It was Chinese New Year and I had joined a walking tour around China Town. The smell of the incense hung heavy in the air of the temple. People crowded around the shrines making silent offerings.
Yet for many it was just another day of the city. It’s a shame, because Jakarta has a lot to offer tourists if you take the time to discover its charms.
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A small piece of the memories of my trip to Laos rang back when I joined a group tour and visited Petak Sembilan, China town, in Jakarta on the day of the celebration of Chinese New Year 2566 (Imlek).
I fell in love with the small alleys that we explored from Museum Bank Mandiri towards Petak Sembilan. There are so many buildings influened by Chinese culture. There are a few buildings that look like they are stuck in time while other have a more modern design.
I ended up taking a lot of pictures in front of beautiful fences, or unique walls or windows/doors. It was so much fun. There were quite a lot of people packed in the Petak Sembilan area for the Chinese New Year celebrations.
Besides walking around Petak Sembilan and seeing the buildings and streets with Chinese influence (I’ll tell you my favourite building later on), we also went to the monastery (Vihara) Toasebio and Vihara Dharma Bakti. We also visited Santa Maria de Fatima – a very unique church. The architecture reminds me of a Buddhist temple. You wouldn’t have thought that Santa Maria de Fatima church is a church from the outside.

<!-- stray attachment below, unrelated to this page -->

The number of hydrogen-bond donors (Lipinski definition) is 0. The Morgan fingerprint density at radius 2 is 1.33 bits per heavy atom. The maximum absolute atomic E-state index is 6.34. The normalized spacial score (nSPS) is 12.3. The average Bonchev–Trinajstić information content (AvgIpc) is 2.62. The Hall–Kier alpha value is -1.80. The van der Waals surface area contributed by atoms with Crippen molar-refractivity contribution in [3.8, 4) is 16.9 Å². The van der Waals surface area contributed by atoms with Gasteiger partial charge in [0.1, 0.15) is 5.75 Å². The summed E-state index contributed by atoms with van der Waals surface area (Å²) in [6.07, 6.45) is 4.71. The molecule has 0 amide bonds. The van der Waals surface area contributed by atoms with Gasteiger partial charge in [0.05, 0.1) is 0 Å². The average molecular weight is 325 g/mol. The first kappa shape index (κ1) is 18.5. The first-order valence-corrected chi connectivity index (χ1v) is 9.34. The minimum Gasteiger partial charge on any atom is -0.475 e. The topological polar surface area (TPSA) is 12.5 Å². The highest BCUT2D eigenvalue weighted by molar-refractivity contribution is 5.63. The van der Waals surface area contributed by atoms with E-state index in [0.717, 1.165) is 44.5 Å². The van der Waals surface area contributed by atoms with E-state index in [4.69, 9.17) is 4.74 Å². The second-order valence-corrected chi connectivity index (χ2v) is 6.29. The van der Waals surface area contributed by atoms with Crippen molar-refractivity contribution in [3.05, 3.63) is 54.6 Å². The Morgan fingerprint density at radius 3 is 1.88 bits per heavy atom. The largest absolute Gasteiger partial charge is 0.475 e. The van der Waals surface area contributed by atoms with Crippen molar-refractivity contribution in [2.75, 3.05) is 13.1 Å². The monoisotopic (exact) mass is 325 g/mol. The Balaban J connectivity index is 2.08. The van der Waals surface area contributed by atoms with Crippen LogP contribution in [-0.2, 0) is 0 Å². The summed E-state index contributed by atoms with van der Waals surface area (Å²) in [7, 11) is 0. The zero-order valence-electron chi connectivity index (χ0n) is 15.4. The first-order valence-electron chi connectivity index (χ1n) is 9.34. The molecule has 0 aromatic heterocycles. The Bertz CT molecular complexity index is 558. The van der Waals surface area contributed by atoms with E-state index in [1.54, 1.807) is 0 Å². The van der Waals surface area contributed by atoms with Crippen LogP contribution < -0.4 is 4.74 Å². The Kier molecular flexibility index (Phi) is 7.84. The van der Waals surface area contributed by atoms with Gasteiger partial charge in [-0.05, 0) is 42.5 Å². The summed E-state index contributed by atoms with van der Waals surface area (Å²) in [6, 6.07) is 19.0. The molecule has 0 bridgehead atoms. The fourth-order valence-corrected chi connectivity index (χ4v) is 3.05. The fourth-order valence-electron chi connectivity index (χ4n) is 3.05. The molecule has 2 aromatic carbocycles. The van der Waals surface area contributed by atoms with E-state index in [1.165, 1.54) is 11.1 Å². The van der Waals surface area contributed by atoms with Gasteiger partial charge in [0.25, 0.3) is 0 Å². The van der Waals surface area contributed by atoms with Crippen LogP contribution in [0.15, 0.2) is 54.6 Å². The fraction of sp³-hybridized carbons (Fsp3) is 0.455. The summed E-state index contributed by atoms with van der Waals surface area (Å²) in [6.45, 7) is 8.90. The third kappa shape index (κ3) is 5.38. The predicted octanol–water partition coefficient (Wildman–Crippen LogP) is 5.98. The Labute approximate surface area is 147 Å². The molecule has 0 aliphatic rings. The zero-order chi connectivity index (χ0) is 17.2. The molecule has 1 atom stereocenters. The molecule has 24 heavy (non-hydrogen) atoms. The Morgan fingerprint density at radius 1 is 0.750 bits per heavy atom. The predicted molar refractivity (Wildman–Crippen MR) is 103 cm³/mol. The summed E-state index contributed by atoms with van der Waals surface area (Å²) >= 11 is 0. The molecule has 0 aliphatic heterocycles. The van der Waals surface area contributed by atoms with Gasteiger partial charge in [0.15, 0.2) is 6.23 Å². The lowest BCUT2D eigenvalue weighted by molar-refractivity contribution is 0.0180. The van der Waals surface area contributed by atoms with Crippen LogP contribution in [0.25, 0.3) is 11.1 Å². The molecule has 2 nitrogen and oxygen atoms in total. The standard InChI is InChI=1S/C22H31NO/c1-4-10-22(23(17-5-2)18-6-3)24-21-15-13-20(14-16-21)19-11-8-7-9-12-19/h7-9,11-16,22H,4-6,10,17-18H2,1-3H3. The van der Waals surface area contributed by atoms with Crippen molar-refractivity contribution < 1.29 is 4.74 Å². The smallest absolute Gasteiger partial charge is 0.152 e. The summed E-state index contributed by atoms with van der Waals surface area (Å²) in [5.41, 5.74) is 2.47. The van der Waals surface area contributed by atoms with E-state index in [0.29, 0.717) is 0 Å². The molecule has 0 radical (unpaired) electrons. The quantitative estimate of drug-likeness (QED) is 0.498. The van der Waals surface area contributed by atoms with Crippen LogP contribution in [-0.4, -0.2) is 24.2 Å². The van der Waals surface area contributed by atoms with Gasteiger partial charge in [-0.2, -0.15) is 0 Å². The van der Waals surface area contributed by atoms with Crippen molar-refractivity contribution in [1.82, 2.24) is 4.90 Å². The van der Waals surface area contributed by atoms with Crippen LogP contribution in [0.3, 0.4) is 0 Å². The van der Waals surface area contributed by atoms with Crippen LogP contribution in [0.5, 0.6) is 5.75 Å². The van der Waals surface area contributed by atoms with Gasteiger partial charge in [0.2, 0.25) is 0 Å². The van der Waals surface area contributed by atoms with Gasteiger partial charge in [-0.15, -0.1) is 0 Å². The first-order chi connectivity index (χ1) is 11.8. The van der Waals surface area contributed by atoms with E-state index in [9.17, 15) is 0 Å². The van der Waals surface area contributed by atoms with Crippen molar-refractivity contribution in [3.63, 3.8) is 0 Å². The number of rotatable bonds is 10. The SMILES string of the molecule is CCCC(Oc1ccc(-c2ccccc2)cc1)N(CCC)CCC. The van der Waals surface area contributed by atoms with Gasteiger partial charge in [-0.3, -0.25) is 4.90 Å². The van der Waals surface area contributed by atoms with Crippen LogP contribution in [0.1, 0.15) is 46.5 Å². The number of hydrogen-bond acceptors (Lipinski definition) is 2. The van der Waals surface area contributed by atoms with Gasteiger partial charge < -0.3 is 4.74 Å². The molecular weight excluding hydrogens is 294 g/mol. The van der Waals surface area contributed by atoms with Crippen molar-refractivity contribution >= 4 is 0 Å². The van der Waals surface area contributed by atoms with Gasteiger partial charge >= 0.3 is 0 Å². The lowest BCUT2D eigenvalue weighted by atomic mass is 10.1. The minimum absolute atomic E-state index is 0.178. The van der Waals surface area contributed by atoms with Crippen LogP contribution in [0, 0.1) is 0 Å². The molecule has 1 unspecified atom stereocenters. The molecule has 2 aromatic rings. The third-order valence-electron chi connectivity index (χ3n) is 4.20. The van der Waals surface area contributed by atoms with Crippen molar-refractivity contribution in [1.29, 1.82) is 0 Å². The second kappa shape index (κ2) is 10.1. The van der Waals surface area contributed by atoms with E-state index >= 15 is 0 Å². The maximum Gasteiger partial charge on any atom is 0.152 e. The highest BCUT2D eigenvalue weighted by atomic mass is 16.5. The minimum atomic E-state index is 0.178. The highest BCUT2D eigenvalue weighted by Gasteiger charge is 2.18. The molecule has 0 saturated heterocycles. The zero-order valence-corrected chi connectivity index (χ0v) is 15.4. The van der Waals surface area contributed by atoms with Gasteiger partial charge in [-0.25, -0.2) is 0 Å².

Speaking about Vihara, to be honest I don’t enjoy my time in the Vihara. In my opinion, I felt a little guilty being there, especially seeing people aggressively taking photos of people praying, something I think should be quite personal. I always tried my best to take pictures from a respectable distance.
Vihara is indeed an interesting sight, but I think 5-10 minutes is enough to see everything. Another reason why I think five minutes is enough is the smoke. The burning incense (hio) made my eyes hurt.
My favourite discovery that day was the Souw family house in Perniagaan street. It is one of the very few Chinese building with swallow’s tail (or swallow-tail) style roof. Souw family was one of the richest families in Jakarta (Batavia).
The guide said that you can see the class of the ethnic Chinese in Batavia from the design of the roof of the houses. Lower middle class Chinese ethnic houses have rooftops in the form of a horse saddle, meanwhile the upper-middle-class has the swallow’s tail style.
Btw, if you have a chance to explore Petak Sembilan area, don’t miss Souw family house. The roof is very interesting. The eaves of the curved roof sweeps outwards like a swallow’s tail. It looks very elegant. The house contrasts (different) with the surrounding buildings and it is HUGE! You can’t see the end of the house.